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Why Does Montana Have a High Suicide Rate?

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Photo courtesy of Eva the Weaver/Flickr

Today, May 9, councilors from around the northwest will be meeting in Helena to learn new techniques for suicide prevention. The meeting place is interesting, because Montana is, in many ways, an epicenter for suicide in America. All ten of the states with the highest suicide rates are in the rocky mountain region.

“It’s really a silent epidemic in our state and has been for nearly 100 years,” says suicide prevention coordinator for the Montana Department of Health and Human services Karl Rosston. “Montana is currently number three in the nation for suicide. We’ve been in the top five for the last 40 years, and if you go back to when vital statics were first done in 1918, we’ve been a top tier state for suicide for nearly 100 years. If you look at it, our rate for suicide is nearly double the national average.”

So, why is suicide so prevalent in Montana? Rosston points to a number of different geographic and cultural factors:

Social Isolation – There are around 6.7 people per square mile in Montana, while the national average is 88.7. Lack of nearby neighbors, friends, and family means that suicidal tenancies may not be discovered until it is too late.

Alcoholism – Montana is near the top in DUI, alcohol related deaths, binge drinking and underage drinking. Nationally, at least 1/3 of all suicides have alcohol in their system.

Guns – Montana is number two in the percentage of people that own firearms. While firearms account for only five percent of all suicide attempts, they nationally account for more than 50 percent of all completions. In Montana, 65 percent of all suicides are carried out by firearms.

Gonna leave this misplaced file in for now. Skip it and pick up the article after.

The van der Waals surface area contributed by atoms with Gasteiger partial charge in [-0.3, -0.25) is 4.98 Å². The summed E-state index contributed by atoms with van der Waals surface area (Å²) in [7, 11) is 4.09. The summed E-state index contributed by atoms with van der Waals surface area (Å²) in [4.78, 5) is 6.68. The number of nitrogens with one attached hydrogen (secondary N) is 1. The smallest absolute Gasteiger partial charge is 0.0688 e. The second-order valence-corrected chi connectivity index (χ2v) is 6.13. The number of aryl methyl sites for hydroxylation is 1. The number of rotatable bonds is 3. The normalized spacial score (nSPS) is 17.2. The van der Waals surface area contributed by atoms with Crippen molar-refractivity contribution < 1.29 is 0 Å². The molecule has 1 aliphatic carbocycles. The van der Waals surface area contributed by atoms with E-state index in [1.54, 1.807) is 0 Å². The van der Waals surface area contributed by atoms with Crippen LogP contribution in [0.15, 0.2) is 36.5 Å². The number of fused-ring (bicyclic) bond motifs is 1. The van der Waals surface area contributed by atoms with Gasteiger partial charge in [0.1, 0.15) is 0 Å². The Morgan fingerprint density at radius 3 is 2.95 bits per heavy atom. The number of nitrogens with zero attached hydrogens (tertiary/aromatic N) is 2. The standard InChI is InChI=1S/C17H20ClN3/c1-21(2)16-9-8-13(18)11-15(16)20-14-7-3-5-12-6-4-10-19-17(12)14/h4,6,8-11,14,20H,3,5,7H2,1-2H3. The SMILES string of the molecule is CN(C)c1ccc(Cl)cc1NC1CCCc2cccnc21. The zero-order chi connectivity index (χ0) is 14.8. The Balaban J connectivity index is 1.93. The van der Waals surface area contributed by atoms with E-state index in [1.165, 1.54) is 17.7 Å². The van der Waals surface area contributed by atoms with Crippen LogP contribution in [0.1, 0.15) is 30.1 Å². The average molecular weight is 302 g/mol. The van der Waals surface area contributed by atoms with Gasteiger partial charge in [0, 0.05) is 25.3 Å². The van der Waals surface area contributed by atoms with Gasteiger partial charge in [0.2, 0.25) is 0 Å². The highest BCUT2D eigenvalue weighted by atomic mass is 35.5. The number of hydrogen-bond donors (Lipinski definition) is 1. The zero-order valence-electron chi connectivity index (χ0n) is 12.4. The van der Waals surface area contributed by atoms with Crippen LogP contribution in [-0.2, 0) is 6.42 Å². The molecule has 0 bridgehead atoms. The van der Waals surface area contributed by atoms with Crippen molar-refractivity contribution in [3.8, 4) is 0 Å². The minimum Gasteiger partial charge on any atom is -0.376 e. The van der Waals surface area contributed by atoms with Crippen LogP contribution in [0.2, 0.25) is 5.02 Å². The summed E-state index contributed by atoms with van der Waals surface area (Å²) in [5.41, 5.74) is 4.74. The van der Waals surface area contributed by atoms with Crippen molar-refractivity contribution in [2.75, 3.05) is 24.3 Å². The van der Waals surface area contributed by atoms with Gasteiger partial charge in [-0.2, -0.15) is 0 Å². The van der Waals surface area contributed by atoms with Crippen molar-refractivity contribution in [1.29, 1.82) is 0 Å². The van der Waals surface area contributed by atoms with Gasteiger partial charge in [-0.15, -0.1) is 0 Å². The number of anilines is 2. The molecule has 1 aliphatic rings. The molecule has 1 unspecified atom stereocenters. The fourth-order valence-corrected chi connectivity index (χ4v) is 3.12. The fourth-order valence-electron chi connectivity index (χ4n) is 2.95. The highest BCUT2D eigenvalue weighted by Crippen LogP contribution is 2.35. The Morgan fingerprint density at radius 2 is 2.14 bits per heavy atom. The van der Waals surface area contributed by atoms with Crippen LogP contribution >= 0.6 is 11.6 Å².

Economics – Montana has about 160,000 uninsured with about 20 percent of children living more than 100 percent below the poverty line.

Mental Health Infrastructure – In a large, population sparse state, it is difficult for many people to contact professional help simply because there aren’t close facilities.

Stigma – Perhaps the biggest factor, according to Rosston, is the social hesitation that Montanans have to admit that they are depressed, to mention suicide to others, or to contact professional psychological help.

Withdrawal, fascination with death, lack of basic hygiene, and substance abuse are all strong indicators that a friend or loved one may be contemplating suicide. If you notice these signs, Rosston says one of the best things you could do is to speak about suicide with your friend or loved one. According to Rosston, there is no evidence that bringing up the topic of suicide will lead someone to commit suicide.

Suicide Prevention Coordinator Karl Rosston

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